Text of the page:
On March 6, 2017, House Speaker Paul Ryan (R-WI) and some other Republican leaders in the U. S. House of Representatives unveiled a long-awaited proposed replacement for the Affordable Care Act (ACA). The proposal would preserve some popular ACA elements: capping lifetime coverage, barring coverage of “pre-existing conditions”, and allowing young people to stay on family coverage through age 26. It would defund Planned Parenthood activities.
The Republican proposal would rescind the ACA’s mandate that everyone be insured: needy people would lose their ACA subsidies and instead be offered a tax credit. It is not clear how this will help many millions of Americans for whom the ACA, through its state-level Medicaid mandate, made it possible (for the first time) for them to afford health insurance coverage, including coverage for behavioral healthcare.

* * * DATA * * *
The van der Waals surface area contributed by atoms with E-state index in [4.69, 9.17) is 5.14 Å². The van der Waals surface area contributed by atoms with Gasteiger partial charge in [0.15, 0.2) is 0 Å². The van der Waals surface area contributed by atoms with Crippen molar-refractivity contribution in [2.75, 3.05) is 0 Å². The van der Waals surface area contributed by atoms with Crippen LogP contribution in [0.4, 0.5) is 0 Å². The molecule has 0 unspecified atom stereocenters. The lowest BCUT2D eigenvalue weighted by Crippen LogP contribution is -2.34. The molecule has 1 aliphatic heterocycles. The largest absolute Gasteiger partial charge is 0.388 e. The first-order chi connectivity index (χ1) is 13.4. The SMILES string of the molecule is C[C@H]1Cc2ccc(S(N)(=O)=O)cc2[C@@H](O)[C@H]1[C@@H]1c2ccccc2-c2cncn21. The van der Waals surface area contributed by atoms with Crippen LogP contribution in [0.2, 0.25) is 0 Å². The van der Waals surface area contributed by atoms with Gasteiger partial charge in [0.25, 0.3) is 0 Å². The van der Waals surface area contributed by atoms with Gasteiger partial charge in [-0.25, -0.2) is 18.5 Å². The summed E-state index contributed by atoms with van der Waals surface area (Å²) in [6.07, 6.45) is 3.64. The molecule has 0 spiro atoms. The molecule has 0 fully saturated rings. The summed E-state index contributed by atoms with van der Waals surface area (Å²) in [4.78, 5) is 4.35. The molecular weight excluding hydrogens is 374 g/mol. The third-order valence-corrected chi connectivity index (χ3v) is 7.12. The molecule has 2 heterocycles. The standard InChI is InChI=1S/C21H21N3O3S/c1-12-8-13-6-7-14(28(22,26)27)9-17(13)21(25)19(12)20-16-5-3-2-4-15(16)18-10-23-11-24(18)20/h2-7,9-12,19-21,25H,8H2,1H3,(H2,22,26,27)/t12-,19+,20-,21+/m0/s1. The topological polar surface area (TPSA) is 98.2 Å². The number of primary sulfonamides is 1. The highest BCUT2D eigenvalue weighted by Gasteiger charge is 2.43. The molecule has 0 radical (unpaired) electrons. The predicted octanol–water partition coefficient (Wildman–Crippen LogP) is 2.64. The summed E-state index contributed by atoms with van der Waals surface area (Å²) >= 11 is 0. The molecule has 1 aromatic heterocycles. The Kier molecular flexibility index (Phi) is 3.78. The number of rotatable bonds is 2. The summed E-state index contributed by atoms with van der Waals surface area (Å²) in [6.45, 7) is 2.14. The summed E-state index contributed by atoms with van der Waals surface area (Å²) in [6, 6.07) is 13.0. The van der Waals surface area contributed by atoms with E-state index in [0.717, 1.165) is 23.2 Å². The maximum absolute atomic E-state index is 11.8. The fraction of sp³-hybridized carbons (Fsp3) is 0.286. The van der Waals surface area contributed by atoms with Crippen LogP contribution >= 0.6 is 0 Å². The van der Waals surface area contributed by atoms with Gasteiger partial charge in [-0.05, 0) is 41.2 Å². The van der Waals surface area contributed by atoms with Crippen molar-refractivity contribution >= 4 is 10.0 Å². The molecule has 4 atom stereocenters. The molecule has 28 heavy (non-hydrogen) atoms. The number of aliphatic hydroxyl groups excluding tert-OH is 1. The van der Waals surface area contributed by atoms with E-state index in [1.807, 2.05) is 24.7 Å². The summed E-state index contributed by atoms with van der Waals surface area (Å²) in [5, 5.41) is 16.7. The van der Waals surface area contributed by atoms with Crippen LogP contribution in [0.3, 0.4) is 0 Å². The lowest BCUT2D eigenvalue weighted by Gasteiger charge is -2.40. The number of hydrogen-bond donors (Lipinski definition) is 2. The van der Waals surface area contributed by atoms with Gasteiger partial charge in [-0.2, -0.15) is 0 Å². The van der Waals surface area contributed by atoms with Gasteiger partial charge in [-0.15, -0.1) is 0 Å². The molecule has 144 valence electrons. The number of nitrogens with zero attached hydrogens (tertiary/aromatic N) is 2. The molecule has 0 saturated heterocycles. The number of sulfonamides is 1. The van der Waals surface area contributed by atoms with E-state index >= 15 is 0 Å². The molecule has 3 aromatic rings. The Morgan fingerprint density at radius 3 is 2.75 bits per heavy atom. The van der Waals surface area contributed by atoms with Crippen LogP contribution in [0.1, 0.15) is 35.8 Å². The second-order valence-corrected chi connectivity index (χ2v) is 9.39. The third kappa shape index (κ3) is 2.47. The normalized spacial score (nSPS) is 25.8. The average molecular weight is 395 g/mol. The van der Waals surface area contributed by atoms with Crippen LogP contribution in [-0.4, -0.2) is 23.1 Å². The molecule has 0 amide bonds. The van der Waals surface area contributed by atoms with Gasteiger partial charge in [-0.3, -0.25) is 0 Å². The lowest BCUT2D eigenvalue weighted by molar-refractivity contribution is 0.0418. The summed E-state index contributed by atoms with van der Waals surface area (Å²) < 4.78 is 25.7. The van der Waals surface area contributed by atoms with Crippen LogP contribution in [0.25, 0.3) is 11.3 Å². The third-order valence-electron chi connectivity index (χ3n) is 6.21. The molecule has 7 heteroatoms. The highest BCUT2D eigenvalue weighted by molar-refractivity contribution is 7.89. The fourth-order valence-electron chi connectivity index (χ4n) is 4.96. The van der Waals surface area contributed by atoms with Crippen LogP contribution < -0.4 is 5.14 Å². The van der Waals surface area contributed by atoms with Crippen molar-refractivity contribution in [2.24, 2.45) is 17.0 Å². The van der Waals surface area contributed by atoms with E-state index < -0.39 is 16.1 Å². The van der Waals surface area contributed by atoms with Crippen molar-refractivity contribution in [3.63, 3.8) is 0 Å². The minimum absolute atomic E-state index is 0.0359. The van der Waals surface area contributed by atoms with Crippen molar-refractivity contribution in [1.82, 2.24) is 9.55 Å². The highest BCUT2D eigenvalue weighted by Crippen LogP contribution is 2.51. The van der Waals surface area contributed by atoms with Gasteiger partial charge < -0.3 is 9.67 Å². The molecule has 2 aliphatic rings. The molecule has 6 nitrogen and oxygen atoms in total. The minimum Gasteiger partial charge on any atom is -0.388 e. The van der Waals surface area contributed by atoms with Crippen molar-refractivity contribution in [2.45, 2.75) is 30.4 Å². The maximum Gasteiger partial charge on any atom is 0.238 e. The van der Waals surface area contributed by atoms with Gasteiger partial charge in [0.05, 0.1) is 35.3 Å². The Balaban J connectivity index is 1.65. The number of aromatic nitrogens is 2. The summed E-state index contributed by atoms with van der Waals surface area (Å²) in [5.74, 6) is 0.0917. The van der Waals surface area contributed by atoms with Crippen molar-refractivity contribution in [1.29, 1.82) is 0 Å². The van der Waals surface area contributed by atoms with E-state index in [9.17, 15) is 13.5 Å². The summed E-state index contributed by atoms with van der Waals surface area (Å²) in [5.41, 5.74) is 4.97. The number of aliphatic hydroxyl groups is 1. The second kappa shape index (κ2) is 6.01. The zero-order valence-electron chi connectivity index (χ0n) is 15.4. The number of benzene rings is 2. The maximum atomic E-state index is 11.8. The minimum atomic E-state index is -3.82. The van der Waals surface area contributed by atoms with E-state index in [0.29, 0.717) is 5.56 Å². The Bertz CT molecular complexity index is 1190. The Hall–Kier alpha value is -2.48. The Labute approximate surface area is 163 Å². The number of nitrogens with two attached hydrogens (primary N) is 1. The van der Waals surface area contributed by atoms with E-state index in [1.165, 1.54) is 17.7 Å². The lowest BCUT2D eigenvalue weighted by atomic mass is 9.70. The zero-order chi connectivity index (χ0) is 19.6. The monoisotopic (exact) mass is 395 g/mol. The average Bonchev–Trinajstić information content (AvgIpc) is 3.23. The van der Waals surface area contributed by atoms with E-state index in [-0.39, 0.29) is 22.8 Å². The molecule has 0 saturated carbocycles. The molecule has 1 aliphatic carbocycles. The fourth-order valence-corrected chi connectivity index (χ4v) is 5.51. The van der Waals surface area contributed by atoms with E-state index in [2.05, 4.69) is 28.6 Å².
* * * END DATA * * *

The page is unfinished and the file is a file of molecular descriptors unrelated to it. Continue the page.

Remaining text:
It seems unlikely that this plan will be enacted, because many House and Senate Republicans have already signaled their opinion that it is unacceptable as being too generous (“Obamacare Lite”). And it is likely that it will unacceptable to most Democrats too, for the opposite reason.
Under the ACA, more than 10 million previously uninsured people first received insurance coverage; and millions more have been required to get coverage. An expansion of behavioral healthcare was a major consequence of the ACA, combined with the Mental Healthy Parity Act. There are (as yet) no details forecasted for the Republican proposal’s impact on clinical social workers or the estimated 60 million people who annually receive health services for mental-emotional conditions and addictions and substance-use disorders.
Piece by Robert Booth. Photo credit The American Journal of Medicine.